Whispers Under Ground by Ben Aaronovitch. Latest book in what was the "Rivers of London" series and now seems to be called the "Peter Grant" series, about a magic-using London policeman. Quite similar to the Dresden Files books.
I liked this one a lot. Not hugely original, but well done, with a good mix of humour and action, and a few interesting bits of London lore. It's refreshingly non-apocalyptic, especially after the last few Dresden Files and Laundry books: you don't need to threaten the world every time.
Definitely worth reading if you like the series. Fairly accessible to newcomers but might be worth picking up the series from the start.
Random thought on economics
It seems to me that the US has, basically by accident, had an ideal response to the Great Recession.
The difference about the current Great Recession is that worldwide, it has dragged on much longer than previous recessions. The logical initial response to the Great Recession was to treat it like previous recessions. Provide a short, intense, debt-funded stimulus; in the expectation that in the subsequent boom increased taxes and lower spending can be used to repay that debt.
However, those nations that tried that in the Great Recession hit the problem: what do you do when the recession continues for years? Some have tried austerity: attempt to pay back the debt with lower spending and higher taxes despite the continuing recession. That hits the problem of the austerity curve: the additional shock to growth and tax receipts means that you can actually increase the debt by trying to do it that way.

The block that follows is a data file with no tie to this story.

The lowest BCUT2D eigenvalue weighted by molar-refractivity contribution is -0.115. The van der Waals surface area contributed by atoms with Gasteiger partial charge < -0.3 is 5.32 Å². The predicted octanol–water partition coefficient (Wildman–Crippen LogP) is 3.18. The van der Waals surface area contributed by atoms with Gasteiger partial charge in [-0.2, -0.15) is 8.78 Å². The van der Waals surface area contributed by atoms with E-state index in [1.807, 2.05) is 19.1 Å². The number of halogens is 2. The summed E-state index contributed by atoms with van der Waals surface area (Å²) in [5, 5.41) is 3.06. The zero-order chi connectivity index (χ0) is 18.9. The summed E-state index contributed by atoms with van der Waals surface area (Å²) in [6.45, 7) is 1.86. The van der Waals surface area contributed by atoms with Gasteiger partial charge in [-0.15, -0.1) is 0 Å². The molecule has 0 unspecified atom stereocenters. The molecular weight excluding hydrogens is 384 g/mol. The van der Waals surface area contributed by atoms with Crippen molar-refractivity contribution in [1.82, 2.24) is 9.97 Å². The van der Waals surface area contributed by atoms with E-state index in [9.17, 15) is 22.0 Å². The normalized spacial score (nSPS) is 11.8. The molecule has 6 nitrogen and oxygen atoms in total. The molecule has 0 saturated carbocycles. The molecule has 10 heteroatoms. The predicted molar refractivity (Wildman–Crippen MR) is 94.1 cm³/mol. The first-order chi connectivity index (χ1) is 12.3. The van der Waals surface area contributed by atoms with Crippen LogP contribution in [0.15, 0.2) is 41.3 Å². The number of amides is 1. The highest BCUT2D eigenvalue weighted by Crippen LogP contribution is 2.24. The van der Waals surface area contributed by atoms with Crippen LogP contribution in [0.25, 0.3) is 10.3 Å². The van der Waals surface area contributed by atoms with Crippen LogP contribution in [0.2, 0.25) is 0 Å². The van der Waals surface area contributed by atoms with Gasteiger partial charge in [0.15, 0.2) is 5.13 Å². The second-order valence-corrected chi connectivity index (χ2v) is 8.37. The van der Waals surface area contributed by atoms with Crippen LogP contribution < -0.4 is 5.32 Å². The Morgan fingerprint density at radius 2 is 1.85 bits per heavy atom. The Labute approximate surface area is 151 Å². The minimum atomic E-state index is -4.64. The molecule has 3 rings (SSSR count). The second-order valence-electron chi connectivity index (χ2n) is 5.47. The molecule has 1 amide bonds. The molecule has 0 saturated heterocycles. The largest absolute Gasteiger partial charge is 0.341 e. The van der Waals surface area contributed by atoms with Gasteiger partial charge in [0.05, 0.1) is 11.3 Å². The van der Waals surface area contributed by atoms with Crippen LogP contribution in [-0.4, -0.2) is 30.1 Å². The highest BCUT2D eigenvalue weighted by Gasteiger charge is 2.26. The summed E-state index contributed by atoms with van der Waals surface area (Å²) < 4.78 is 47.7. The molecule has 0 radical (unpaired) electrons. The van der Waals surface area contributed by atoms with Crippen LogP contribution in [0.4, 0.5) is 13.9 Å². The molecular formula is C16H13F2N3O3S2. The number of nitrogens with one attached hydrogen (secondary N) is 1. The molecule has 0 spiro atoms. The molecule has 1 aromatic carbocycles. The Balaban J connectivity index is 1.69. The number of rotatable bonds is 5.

The US though, was extraordinary lucky that the Great Recession has taken place at time of partisan political gridlock.
As Paul Krugman pointed out, the initial US stimulus seemed much too small for the depth of the initial recession. This meant when it dragged on, they hadn't racked up a large stimulus-related debt that they really needed to pay back.
More importantly, while many in the US would like an austerity programme, they haven't had one. Austerity has an understandable appeal: like slamming on the brakes while driving on an icy road, it's the correct instinct in familiar circumstances, which is nonetheless counterproductive in certain situations. Because of the US political gridlock, instead of austerity they have continued to run a modest deficit throughout the long recession.
Apparently unintentionally, the US has responded to the prolonged recession with a prolonged, low intensity stimulus. Nobody planned it, it just happened.
It seems the dead hand of the Founding Fathers has somehow done it again. I wonder if Benjamin Franklin has a holo-recording in a Time Vault somewhere...
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